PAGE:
by Stanley Lieber
"Do you put on your data gloves before or after you piss in the morning?"
There was a reason SL didn’t attend these meetings. Hadn’t, since he’d arrived. He’d been warned in advance.
"Both," he interjected. Of course, he’d take them off to piss. Unlike these cretins, he guessed.
He stood up to leave.
No paper today. Something about a general strike. Apparently only observed by the press.
Otherwise, exactly the same. Tea, eggs, stretch, walk, linger, watch, walk, stretch, sit. His rhythm barely broken by the absence of printed nothingness. Maybe he should save his money.
Welcoming faces down at the VFW. He shot some pool, asked the old men questions about California. They were generous with their stories. One of them had been to the Mission District before they got rid of the bars. A place with comic books varnished to the men’s room walls.
None of them used anymore.
SL had never served so he didn’t have much to contribute in return. He’d mention his father and they’d nod. It was usually good for a couple of drinks.
By Christmas time this place would be full of kids trying to climb onto Santa’s lap, but today it was just a bunch of guys trying not to mention the Internet.
What had really happened back in 1993? By early October the war had kicked off in earnest, but no one seemed to realize it yet. At first the change was gradual, then accelerated smoothly until even before the reboot, continuity was arcing, spiraling gregariously out of control. New voices, new talent. No longer the staid, predictable march from trope to cliché to signature recurring boredom. This was all new. Here was the final dissolution of reading comprehension— e pluribus nullus—ad infinitum.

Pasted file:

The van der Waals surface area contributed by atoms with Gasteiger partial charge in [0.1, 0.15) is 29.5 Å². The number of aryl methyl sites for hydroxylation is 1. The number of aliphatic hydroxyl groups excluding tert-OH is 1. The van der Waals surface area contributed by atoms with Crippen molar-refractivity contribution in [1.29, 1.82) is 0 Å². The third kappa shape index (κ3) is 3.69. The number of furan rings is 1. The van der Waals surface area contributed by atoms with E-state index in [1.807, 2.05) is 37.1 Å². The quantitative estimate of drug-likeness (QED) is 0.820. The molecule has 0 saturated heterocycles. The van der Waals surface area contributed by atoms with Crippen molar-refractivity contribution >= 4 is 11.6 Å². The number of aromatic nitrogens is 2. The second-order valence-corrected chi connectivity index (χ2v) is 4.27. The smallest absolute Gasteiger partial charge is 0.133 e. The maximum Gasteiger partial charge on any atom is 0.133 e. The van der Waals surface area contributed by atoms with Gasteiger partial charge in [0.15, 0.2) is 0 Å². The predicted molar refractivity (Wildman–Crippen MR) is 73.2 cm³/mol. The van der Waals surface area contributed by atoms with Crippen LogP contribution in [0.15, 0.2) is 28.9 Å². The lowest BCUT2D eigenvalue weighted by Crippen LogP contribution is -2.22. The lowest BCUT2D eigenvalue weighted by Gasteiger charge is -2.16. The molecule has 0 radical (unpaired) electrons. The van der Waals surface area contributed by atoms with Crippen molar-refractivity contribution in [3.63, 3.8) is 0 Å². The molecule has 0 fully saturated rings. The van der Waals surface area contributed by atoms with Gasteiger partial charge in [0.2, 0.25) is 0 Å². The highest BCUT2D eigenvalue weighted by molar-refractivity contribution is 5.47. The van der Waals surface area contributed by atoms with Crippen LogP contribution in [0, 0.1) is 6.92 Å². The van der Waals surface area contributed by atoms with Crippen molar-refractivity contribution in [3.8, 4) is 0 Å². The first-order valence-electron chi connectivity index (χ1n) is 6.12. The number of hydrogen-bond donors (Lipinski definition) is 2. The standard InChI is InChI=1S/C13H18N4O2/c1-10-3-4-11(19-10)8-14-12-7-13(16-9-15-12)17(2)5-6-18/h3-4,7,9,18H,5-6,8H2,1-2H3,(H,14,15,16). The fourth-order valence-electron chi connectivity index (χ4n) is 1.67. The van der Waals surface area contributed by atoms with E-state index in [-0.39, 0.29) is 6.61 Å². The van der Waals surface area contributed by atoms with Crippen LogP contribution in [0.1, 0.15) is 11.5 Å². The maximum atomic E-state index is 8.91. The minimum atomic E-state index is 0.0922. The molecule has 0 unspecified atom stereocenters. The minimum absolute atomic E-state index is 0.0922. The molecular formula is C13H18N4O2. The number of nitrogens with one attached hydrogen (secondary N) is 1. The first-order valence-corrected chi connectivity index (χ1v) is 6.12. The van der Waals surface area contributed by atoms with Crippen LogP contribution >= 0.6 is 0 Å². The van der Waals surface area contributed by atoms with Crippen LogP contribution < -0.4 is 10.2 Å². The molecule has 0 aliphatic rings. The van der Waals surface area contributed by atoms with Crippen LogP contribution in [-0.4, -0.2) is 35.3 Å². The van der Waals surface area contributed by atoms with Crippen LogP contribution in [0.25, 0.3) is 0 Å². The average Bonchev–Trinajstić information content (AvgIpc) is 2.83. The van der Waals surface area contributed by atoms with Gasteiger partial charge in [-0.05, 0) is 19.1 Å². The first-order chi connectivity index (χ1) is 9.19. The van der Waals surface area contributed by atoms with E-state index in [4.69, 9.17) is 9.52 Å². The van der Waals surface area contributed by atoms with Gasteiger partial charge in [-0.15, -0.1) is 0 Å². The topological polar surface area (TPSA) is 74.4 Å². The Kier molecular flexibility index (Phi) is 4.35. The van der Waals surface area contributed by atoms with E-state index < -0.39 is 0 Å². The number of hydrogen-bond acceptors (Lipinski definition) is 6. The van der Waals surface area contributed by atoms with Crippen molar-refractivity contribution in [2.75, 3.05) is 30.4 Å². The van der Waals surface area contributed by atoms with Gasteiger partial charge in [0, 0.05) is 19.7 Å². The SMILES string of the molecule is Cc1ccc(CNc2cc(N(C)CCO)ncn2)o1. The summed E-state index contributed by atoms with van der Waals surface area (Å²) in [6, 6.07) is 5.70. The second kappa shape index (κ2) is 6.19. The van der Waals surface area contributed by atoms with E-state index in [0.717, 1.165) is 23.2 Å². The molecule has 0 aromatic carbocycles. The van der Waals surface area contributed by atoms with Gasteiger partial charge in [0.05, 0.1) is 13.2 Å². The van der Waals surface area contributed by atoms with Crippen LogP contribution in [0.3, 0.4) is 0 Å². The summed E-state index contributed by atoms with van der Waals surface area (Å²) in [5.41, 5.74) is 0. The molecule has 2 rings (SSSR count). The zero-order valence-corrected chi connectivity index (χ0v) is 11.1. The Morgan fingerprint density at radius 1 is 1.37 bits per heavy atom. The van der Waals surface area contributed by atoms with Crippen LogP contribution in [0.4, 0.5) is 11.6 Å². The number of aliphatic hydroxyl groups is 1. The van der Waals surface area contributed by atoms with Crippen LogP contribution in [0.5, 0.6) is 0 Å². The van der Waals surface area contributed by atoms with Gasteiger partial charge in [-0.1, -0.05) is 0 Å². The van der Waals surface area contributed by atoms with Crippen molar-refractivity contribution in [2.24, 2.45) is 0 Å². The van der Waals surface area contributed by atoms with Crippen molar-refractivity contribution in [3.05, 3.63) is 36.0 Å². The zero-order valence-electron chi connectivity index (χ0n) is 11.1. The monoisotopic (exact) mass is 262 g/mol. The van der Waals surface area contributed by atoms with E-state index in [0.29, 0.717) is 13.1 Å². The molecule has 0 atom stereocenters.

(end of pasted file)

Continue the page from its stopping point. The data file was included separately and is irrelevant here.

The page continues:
For SL’s part, he was glad the paper was back in print. It gave him something to do with his hands.
VETERANS OF FOREIGN WIDE AREA NETWORKS
SL stared at the tarnished plaque while the other guys took their shots. He guessed this was an example of their oft remarked upon humor. He missed the jokes they were making in real time while he was busy standing slack-jawed. Someone had just mentioned "Bay Area rents," and the place fell silent as a pre-war visor.
SL edged his way out of the room and made for the front door.
This wasn’t his fight.
Back at the hotel, SL fidgeted nervously, unsure if he should break into his emergency supply of disposables. He’d been doing so well these past weeks. Not even checking his stocks. Here he was contemplating an entire evening drowning his many sorrows in everything he’d been missing during the interim. Like nothing at all had changed.
Well, it hadn’t.